Thursday, February 5, 2009

Scientists and Policy Making - The Honest Broker?

Scientists have a love/hate relationship with policy makers. We want to "do our science" but not necessarily get all into the whole political rangling thing. On the other hand, it displeases us (I'm being nice) to have our science abused by politicians or advocacy groups, who twist it to fit their predisposed ideological view. But it displeases us even moreso (still being nice) to have fellow scientists who forget their ethics. Luckily, they are the rare exception.

But as Roger A. Pielke, Jr. demonstrates in his book "The Honest Broker: Making Sense of Science in Policy and Politics," sometimes the lines get blurred. Over the next few weeks I'll periodically come back to different parts of Pielke's book. To begin with, he defines four idealized roles of science in policy and politics (the roles are Pielke's; any misinterpretation of them are my own):

The Pure Scientist: Provides data and lets the policy maker (or decider?) make their own decisions. The pure scientist really doesn't have an interest in the decision-making process. ["Let me do my science. Get out of my lab now, please."]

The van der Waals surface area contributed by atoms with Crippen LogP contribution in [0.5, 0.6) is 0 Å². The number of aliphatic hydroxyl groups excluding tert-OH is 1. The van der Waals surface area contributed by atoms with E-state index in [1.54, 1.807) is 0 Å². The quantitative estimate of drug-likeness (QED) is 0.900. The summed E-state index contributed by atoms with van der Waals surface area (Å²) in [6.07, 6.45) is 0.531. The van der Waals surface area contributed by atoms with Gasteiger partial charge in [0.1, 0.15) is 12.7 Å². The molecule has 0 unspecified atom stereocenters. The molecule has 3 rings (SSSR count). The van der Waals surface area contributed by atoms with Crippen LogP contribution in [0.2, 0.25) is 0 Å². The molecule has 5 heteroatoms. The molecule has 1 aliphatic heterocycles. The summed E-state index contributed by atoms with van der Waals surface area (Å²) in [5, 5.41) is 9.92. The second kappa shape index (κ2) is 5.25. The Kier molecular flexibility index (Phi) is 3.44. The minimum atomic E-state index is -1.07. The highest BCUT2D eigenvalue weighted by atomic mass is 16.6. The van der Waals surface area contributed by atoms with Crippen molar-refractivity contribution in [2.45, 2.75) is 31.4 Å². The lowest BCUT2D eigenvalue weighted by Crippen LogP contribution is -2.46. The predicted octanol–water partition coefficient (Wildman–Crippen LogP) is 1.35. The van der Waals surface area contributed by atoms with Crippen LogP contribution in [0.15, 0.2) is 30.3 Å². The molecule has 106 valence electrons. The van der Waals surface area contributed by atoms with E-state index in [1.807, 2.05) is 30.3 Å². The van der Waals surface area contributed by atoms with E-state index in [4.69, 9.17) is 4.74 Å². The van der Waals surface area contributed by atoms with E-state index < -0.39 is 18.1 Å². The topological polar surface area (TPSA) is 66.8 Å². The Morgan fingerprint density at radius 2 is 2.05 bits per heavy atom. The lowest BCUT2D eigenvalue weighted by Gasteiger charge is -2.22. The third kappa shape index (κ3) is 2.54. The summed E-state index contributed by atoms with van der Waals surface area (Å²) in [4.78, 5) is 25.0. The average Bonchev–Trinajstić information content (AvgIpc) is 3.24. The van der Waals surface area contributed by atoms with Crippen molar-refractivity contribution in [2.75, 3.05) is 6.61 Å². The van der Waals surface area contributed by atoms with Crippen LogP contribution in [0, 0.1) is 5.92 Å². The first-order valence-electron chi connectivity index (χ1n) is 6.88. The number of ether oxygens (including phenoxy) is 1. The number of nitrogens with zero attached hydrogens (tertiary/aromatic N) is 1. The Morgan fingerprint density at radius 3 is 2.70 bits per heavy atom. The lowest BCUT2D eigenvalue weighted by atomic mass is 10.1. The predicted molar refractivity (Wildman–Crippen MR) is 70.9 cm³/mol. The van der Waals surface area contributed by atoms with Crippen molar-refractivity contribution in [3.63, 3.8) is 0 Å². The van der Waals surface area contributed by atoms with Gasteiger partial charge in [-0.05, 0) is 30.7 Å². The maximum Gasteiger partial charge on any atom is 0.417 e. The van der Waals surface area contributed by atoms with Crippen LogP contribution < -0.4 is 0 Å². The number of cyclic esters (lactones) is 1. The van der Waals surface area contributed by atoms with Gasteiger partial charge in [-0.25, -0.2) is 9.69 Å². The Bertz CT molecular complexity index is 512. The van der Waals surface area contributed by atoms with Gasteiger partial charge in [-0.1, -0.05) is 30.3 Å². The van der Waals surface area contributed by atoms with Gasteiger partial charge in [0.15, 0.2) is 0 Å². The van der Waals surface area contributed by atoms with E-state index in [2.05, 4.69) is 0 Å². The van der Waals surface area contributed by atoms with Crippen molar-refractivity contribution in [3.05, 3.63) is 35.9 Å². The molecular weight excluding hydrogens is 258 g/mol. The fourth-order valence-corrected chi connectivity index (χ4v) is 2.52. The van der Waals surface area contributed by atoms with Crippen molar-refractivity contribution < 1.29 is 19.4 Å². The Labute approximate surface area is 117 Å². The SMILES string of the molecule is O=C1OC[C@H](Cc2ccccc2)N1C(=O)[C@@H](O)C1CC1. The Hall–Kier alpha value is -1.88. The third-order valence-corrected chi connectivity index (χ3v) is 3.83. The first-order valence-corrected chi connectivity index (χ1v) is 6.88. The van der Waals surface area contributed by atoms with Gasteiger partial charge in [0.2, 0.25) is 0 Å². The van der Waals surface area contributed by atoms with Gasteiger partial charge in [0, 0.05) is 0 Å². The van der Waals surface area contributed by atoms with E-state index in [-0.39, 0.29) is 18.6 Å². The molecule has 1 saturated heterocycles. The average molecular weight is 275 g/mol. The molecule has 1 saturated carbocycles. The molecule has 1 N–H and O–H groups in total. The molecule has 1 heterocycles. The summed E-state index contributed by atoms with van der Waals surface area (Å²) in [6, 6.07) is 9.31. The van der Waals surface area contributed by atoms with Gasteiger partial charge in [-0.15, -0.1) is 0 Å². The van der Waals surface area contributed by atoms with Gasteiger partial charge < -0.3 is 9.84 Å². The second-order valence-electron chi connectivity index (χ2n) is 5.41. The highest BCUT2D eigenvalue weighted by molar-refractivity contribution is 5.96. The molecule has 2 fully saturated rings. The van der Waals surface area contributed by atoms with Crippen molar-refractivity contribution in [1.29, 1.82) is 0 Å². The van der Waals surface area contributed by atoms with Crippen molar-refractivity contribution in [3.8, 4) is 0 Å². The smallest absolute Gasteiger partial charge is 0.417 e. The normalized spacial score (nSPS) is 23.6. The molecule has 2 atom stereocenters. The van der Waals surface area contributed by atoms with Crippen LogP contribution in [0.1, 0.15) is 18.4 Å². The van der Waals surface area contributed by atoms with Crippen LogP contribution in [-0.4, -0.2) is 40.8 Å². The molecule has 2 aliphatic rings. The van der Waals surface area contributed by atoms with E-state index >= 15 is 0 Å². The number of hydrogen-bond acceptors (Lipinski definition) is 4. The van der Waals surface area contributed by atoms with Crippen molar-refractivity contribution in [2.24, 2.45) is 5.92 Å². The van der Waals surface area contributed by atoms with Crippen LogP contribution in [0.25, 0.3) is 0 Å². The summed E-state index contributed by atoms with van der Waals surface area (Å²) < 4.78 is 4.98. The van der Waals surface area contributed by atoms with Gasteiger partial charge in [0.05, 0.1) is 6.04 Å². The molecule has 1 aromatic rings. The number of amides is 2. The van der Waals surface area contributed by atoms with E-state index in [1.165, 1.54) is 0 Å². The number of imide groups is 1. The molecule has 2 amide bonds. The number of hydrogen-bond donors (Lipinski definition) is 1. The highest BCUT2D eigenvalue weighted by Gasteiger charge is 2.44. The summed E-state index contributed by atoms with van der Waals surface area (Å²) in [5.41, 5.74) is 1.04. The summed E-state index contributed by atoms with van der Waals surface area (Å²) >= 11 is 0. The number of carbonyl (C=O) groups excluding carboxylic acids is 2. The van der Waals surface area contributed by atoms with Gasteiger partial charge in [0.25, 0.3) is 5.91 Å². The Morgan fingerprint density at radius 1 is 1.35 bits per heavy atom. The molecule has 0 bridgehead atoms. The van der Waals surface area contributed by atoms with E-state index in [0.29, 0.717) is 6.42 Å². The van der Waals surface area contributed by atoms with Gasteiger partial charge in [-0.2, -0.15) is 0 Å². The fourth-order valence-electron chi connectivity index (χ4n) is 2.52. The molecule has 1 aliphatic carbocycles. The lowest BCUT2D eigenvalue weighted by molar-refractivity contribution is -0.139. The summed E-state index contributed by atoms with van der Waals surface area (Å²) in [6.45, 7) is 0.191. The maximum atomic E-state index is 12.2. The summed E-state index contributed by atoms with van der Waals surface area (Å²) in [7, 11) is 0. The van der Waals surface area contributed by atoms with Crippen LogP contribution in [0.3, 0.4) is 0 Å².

The Science Arbiter: Serves as a resource to the decision-maker, and stands ready to answer factual questions that the decision-maker feels is relevant. The science arbiter does not tell the decision-maker what he or she ought to prefer. [Yes, the acid put in that paper cup will eat right through it. Next question.]

The Issue Advocate: The issue advocate seeks to limit choices, and will likely tell the decision-maker what choice he or she ought to prefer, based on the science. [Sir, you really ought to advocate for the cap-and-trade system.]

The Honest Broker of Policy Alternatives: The Honest Broker, as you might imagine, tries to broaden the choices. He or she will provide a range of options to the decision-maker, generally including advantages and disadvantages. Then it is up to the decision-maker to, well, decide. [Okay, everything is on the table. Any questions? Okay, debate.]

The problem comes from what Pielke calls "stealth issue advocacy." More on that at a later date.

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